I'll start off by saying I had a wonderfully relaxing, restful weekend. Isaiah came to see me in Cali, and we ate good food and slept a lot. His presence is incredibly calming and fills me up, especially the way he can make me laugh. Our weekend together was lovely, and was especially cherished time since we had been through a rough week apart.
Today's session was with an association of blackberry growers. I didn't get any information beforehand on the association, and the "conflict" was unknown as I walked in. Interestingly, one piece was major between the consultant (Lily) and the association head (Oscar): no wonder I didn't get prior information. He refused to even speak with her, but she was the one who could help the association the most. It was somewhat of a bombshell to get hit with as I'm sitting in front of everyone, but I think I got through it fairly well (though who knows, I do have a very expressive face).
I have to admit something... the first thing I noticed when I arrived was the cutest six month old baby trying to move in her little baby walker. She made my whole day better, and I spent at least 20% of the session holding her. It was amazing. It also really ingratiated me with the association... it breaks the ice. Rather than being this lady from the US coming in to tell them how to do things, I became a lady who wanted to eat some unknown boiled fruit and hold their baby.
I didn't realize it at the time, but this changed the tone of the entire meeting from the start. There was a lot of tension from the legal rep of the association, Oscar. He had almost refused to come to the meeting because he said he would no longer work or meet with the consultant, Lily. So we were starting from a tough place, but when I picked up the baby and started introducing myself, the dynamic changed. There's no more power play, and everyone feels comfortable and on a similar level.
Today was different because this association was not working together because they just didn't want to. They knew it was a good idea to do so, but they weren't taking action to do it. It wasn't like the other associations either, because they met very regularly and had fairly good communication. I was at a bit of a loss in the beginning: what do I do here? I found the right answer to be asking questions. So I probed. And I probed. And then I probed some more.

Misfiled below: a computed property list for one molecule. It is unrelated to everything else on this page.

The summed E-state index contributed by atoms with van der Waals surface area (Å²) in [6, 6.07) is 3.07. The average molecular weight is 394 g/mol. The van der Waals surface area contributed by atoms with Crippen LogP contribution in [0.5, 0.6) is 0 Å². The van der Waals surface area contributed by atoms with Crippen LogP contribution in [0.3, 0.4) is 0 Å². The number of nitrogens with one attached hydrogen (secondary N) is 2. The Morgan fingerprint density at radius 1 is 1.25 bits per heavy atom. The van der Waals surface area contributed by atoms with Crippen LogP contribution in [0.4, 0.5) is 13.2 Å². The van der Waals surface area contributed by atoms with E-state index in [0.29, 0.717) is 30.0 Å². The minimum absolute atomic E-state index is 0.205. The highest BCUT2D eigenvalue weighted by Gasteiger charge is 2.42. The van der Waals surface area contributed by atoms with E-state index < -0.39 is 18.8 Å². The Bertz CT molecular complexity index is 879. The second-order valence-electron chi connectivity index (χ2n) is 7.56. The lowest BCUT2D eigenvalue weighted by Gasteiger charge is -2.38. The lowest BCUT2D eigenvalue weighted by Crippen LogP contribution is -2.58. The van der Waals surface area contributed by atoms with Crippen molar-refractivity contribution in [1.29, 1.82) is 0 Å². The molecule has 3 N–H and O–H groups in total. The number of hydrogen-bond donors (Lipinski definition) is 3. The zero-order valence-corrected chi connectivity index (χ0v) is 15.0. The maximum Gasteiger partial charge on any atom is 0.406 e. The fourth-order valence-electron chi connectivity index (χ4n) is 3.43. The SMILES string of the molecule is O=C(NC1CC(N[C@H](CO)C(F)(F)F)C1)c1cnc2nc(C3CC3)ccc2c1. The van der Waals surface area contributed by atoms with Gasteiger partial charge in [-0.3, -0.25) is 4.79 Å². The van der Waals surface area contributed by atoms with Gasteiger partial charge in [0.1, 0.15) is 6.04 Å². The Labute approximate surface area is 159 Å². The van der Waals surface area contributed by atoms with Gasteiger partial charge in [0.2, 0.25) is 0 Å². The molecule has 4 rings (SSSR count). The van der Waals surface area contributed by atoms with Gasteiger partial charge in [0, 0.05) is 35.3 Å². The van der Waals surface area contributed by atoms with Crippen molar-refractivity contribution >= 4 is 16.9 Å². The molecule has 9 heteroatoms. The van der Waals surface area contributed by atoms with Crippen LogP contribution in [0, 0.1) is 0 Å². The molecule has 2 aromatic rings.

I continued to ask them why they didn't have cooperation in the association. When they pivoted to external factors, I brought them back and asked them why they didn't work together, or agree to set prices together. I stubbornly brought them back to the root of the problem over and over again, and then started asking them what could help.
This was a very interesting learning experience for me... sometimes, I can identify the problem and a possible solution, and it's easy to guide the conversation. In this case, the best thing for me was to force them to face an issue, and start coming up with solutions that THEY thought would work. This was really key... I had no idea how to solve their problem. Sure, I could say "hey, just work together, you'll be better off," but this wasn't realistically going to change anything.
The solution to this is also complicated, multi-faceted and longer term. While I wanted to help them get to a good place today, I knew that wouldn't be possible. They had to take some small steps to build trust, cooperation and better team work. So that's what we put in place. I had them talk through what would be helpful to do in the next six months: first, agree to work together for that time frame without undercutting each other on price. Second, get educated on what they need to do to sell effectively as a group. Third, get more introductions to people who can sell for them in bulk. The biggest thing here was that Lily was the one who could help with points 2 and 3. She was their best bet, and they agreed with it! The session had started out with Oscar not even willing to speak with her, and ended with the two of them scheduling sessions over the next few months together. Afterward, Lily said it was an amazing step, because a closed door had been opened, and she could actually help them. It's also great for the association, because she's a great resource for them.
It felt good to help solve a different problem, and certainly stretched different mental muscles. While people will look to me to give them an answer, I've found the response to be much better if I help them get to their own answer. It also helped bring everyone together, and make the association and consultant feel like they were on the same team. This will be hugely helpful for their future, because now they won't be spending their time and energy fighting, but rather problem solving together.
It's my last week here, I only have three more sessions to go. Two with associations, and one with the leadership of the consulting firm that helps the associations. Now that I'm feeling more refreshed, I'm excited to do as much as I can this week.